According to Chinese Academy of Sciences, a study led by the Institute of Ecology and Geography has discovered the "Carbon Sequestration" stored in saline aquifers in the desert that the world's scientists have been struggling to search for decades. This finding creates a new direction on the research on "Carbon Sequestration".
Of the carbon dioxide produced by fossil fuel combustion, one part is stored to the atmosphere (causing atmospheric carbon dioxide concentrations to increase), one part goes to the ocean, but there are still some carbon dioxide disappeared. For decades, scientists have tried to find "the lost carbon sinks', and have basically reached the agreement that it's in terrestrial ecosystems.
Until a few years ago, Chinese and American scientists discovered that there's CO2 flux entering into the surface of the desert region, inferring that a big carbon sink may exist in the desert. These findings bring also the question that how it is possible for sparse plants in the barren desert to absorb the carbon dioxide at such a large quantity.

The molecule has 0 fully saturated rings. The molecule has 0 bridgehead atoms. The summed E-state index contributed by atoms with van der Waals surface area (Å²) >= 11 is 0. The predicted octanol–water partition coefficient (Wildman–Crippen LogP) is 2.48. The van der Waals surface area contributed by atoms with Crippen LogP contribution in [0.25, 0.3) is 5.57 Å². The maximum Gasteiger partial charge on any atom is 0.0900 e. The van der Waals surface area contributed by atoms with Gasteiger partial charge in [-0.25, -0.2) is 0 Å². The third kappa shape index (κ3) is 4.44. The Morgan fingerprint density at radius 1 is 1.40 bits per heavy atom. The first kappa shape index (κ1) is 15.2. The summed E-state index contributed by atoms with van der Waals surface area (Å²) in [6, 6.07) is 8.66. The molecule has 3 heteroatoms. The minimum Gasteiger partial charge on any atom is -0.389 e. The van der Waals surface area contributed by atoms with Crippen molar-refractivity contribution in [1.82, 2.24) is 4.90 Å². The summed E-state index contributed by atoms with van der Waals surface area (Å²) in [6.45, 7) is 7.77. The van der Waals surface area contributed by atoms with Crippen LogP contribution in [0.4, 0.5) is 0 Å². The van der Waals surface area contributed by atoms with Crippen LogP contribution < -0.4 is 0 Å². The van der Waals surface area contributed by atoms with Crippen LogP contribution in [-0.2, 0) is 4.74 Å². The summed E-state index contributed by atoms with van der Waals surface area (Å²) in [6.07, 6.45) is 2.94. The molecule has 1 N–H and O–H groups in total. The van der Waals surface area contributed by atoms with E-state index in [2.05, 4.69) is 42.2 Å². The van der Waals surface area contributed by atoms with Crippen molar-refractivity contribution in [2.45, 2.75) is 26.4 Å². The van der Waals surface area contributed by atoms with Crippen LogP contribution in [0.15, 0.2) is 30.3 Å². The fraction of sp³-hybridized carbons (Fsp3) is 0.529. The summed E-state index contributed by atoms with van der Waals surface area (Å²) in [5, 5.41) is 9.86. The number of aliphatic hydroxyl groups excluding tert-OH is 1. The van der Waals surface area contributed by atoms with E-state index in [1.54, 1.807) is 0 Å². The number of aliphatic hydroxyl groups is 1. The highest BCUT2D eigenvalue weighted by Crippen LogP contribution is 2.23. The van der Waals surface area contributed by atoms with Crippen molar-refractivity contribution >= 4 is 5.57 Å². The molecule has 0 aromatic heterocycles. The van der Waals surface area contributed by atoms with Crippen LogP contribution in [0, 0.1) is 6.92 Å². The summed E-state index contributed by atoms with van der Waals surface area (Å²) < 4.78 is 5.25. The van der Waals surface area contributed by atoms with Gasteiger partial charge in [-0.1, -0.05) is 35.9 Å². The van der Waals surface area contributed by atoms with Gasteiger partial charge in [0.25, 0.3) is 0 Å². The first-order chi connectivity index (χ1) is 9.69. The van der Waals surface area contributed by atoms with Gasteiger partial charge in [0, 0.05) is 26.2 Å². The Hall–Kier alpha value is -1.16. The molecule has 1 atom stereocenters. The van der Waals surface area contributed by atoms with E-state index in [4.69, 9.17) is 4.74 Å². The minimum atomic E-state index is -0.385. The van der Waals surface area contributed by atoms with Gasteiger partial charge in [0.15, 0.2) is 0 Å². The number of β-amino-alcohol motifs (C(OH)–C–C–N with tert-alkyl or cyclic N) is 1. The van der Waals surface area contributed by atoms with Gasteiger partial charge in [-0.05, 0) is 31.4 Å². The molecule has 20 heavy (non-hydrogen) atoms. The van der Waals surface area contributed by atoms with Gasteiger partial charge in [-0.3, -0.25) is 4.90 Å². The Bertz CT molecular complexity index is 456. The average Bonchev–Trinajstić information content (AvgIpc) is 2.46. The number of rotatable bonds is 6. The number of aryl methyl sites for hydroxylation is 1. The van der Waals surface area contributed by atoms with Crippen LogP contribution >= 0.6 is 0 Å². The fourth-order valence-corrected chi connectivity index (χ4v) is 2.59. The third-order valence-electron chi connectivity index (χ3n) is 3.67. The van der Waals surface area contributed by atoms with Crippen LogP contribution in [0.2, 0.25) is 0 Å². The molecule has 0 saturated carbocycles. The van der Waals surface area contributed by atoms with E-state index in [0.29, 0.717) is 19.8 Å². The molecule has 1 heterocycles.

After ten years' study, the research team led by Li Yan, researcher from Institute of Ecology and Geography of Chinese Academy of Sciences, has found the answer: the "Carbon Sequestration" is stored in saline aquifers in the desert.
"The total amount of the Carbon Sequestration in desert is estimated to be up to 100 billion tons worldwide, which becomes the third active carbon sinks besides plants and soil," said Li Yan. (People's Daily Online)
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